JBoss to start open sourcing systems management agent

Middleware player JBoss, now part of Red Hat, is looking to widen its reach in systems management by open sourcing its agent technology.

JBoss is opening up its Operations Network (ON) agent technology to developers in a bid to drive standards in open-source systems management, the middleware vendor has announced.

ON is management software for JBoss Enterprise Middleware Suite (JEMS) enabling users to inventory, administer, configure, monitor, automatically update and provision applications based on JEMS. The company is making the announcement at its JBoss World user conference taking place in Las Vegas this week.

"When you look at the open-source systems management space, there's really not a significant set of technologies or infrastructure there," Shaun Connolly, vice president of product management at JBoss, said. The middleware player is looking to create "a heterogenous systems management solution" that can be standardized in the open-source arena, he added.

JBoss already uses its agent technology to manage a variety of operating systems including Linux, Windows and some versions of Unix as well as JBoss middleware and Apache Web Server and Apache Tomcat. The vendor will look to the open-source developer community to create management agents for other middleware products and for database software, Connolly said. JBoss intends to release blueprints, certification toolkits and methodologies that third-party developers can then use to validate their extensions and plug into the ON management for JEMS.

JBoss has yet to determine the specific open-source licenses it will use for the agent technology.

ON already integrates well with some third-party middleware, according to Connolly. Microsoft will be at JBoss World showing integration between ON and its Microsoft Operations Manager (MOM), an event and performance management tool for Windows Server System, he said.

The open-source agent move is the first major step JBoss has taken since Linux distribution company Red Hat completed its US$350 million acquisition of the open-source company just over a week ago. JBoss is now the middleware division of Red Hat. The Linux vendor has some systems management capabilities of its own with its Red Hat Network offering, which provides users with updates and patches to its software.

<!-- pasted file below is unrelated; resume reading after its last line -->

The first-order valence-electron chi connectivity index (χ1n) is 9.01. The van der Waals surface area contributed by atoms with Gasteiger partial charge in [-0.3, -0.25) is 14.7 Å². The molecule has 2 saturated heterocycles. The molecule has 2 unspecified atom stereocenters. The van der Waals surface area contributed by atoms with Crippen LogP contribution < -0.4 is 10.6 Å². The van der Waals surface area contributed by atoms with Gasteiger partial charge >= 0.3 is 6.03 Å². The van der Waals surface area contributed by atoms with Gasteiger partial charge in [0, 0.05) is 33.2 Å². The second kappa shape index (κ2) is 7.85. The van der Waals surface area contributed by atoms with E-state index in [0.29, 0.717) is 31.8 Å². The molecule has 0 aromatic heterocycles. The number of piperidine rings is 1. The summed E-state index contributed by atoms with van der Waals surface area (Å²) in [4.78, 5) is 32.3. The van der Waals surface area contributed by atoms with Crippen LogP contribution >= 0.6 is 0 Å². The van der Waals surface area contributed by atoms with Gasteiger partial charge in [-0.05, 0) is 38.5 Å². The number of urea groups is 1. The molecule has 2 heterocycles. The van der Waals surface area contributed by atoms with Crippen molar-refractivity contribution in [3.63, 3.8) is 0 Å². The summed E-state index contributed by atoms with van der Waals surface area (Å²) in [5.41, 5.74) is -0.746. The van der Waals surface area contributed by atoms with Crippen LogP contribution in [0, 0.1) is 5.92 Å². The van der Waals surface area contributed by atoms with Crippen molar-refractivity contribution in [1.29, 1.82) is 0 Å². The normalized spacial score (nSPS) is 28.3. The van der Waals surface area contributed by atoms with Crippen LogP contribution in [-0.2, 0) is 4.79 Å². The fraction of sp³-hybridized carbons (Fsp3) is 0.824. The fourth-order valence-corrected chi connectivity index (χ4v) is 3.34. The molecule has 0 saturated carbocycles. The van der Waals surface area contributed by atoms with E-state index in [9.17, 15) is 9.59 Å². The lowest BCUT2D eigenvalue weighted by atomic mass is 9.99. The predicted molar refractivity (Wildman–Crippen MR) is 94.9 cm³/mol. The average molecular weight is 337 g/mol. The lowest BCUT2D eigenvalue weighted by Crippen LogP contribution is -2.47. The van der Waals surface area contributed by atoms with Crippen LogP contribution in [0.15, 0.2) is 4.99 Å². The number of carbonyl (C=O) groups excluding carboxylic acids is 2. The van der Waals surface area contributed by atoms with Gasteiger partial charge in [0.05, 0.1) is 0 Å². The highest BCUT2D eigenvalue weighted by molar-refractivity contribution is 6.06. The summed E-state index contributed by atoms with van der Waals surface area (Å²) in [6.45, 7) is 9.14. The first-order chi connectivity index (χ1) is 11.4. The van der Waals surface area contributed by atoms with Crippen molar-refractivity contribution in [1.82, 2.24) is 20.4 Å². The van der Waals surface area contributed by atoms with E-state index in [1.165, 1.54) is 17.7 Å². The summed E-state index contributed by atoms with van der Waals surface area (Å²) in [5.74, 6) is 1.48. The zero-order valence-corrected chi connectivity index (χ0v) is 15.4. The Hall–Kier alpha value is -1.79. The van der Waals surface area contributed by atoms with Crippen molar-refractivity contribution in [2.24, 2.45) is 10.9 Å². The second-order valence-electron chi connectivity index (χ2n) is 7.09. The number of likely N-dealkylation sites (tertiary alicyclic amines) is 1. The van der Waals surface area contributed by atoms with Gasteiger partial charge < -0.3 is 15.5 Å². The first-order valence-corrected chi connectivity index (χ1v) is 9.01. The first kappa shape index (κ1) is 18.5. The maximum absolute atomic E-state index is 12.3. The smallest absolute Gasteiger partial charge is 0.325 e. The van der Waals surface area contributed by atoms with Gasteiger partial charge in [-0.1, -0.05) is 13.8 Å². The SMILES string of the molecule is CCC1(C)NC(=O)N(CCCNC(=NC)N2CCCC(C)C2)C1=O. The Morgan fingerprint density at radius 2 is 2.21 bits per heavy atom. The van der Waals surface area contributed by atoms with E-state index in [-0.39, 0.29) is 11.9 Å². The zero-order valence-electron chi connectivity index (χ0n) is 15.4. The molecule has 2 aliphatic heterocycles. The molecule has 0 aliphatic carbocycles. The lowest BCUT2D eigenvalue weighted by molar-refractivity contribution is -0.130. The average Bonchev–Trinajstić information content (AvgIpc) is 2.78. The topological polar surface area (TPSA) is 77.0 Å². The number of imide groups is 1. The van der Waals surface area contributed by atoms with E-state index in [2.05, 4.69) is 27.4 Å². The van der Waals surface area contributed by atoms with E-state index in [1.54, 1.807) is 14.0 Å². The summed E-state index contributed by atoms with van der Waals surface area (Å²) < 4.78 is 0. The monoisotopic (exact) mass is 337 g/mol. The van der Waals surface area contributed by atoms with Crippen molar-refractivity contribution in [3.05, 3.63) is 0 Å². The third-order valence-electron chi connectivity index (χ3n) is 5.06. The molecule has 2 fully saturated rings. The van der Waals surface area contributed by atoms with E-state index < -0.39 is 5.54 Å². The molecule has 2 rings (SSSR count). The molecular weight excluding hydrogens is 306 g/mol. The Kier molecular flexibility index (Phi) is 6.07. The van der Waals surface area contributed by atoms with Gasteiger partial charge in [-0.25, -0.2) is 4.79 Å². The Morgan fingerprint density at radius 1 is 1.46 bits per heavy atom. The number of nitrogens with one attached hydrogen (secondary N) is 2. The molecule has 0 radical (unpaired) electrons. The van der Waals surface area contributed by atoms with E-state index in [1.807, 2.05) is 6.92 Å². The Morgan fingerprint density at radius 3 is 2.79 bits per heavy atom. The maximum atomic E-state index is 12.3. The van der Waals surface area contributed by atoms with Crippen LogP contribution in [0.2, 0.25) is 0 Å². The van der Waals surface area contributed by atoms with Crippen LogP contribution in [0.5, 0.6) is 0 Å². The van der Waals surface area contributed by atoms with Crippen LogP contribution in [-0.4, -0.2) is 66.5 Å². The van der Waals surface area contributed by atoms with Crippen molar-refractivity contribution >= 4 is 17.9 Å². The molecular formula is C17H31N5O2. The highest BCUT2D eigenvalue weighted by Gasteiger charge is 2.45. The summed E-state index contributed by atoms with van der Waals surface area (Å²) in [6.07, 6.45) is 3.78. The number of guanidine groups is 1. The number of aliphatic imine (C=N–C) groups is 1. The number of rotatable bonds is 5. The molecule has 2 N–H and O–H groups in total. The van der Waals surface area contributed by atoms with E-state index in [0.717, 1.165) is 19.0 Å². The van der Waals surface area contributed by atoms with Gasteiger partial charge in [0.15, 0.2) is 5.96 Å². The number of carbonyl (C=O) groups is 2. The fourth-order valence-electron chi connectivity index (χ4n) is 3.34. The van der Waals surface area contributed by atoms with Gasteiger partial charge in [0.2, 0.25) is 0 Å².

The combined company ultimately intends to bring JBoss ON and Red Hat Network together as a unified systems management offering to handle both JEMS and the Red Hat Enterprise Linux operating system, Connolly said. He didn't say when the combined product might appear, but pointed out the existing similarity between both companies' architectures and networks.

In other news Tuesday, JBoss released its Seam 1.0 framework for developing Web 2.0 applications, which brings together and integrates technologies such as Ajax (asynchronous JavaScript and XML), JavaServer Faces, Enterprise JavaBeans 3.0 and business process management. The vendor also said it was extending its current certification program to include companies that use JEMS to provide hosted software services.

JBoss is expecting 850 to 900 attendees this week at what will be the company's third JBoss World, Connolly said. JBoss founder Marc Fleury, who now heads up Red Hat's middleware division, is set to share his Tuesday keynote address with Matthew Szulik, Red Hat's chairman and chief executive officer.

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